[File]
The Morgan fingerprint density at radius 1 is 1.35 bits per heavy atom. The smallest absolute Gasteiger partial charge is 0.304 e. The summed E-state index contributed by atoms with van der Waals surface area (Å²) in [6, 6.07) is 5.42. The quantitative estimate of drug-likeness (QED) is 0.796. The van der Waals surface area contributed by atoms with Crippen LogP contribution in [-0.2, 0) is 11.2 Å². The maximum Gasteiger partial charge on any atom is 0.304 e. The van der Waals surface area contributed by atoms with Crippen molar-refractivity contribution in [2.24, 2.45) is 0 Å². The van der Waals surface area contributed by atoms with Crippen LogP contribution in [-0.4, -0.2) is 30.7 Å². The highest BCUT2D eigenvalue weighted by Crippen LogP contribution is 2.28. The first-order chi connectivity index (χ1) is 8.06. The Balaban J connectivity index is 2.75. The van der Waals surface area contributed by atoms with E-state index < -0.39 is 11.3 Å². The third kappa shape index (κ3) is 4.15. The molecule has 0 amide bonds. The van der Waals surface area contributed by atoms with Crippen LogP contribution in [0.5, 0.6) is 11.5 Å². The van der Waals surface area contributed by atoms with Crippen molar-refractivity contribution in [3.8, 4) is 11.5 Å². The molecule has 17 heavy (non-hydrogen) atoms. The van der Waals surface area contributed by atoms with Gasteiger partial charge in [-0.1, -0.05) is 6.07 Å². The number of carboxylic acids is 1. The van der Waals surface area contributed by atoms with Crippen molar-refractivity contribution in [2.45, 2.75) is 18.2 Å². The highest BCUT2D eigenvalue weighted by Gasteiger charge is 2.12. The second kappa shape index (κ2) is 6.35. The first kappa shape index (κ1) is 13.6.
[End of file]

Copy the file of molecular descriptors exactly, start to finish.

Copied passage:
The Morgan fingerprint density at radius 1 is 1.35 bits per heavy atom. The smallest absolute Gasteiger partial charge is 0.304 e. The summed E-state index contributed by atoms with van der Waals surface area (Å²) in [6, 6.07) is 5.42. The quantitative estimate of drug-likeness (QED) is 0.796. The van der Waals surface area contributed by atoms with Crippen LogP contribution in [-0.2, 0) is 11.2 Å². The maximum Gasteiger partial charge on any atom is 0.304 e. The van der Waals surface area contributed by atoms with Crippen molar-refractivity contribution in [2.24, 2.45) is 0 Å². The van der Waals surface area contributed by atoms with Crippen LogP contribution in [-0.4, -0.2) is 30.7 Å². The highest BCUT2D eigenvalue weighted by Crippen LogP contribution is 2.28. The first-order chi connectivity index (χ1) is 8.06. The Balaban J connectivity index is 2.75. The van der Waals surface area contributed by atoms with E-state index < -0.39 is 11.3 Å². The third kappa shape index (κ3) is 4.15. The molecule has 0 amide bonds. The van der Waals surface area contributed by atoms with Crippen LogP contribution in [0.5, 0.6) is 11.5 Å². The van der Waals surface area contributed by atoms with Crippen molar-refractivity contribution in [3.8, 4) is 11.5 Å². The molecule has 17 heavy (non-hydrogen) atoms. The van der Waals surface area contributed by atoms with Gasteiger partial charge in [-0.1, -0.05) is 6.07 Å². The number of carboxylic acids is 1. The van der Waals surface area contributed by atoms with Crippen molar-refractivity contribution in [2.45, 2.75) is 18.2 Å². The highest BCUT2D eigenvalue weighted by Gasteiger charge is 2.12. The second kappa shape index (κ2) is 6.35. The first kappa shape index (κ1) is 13.6.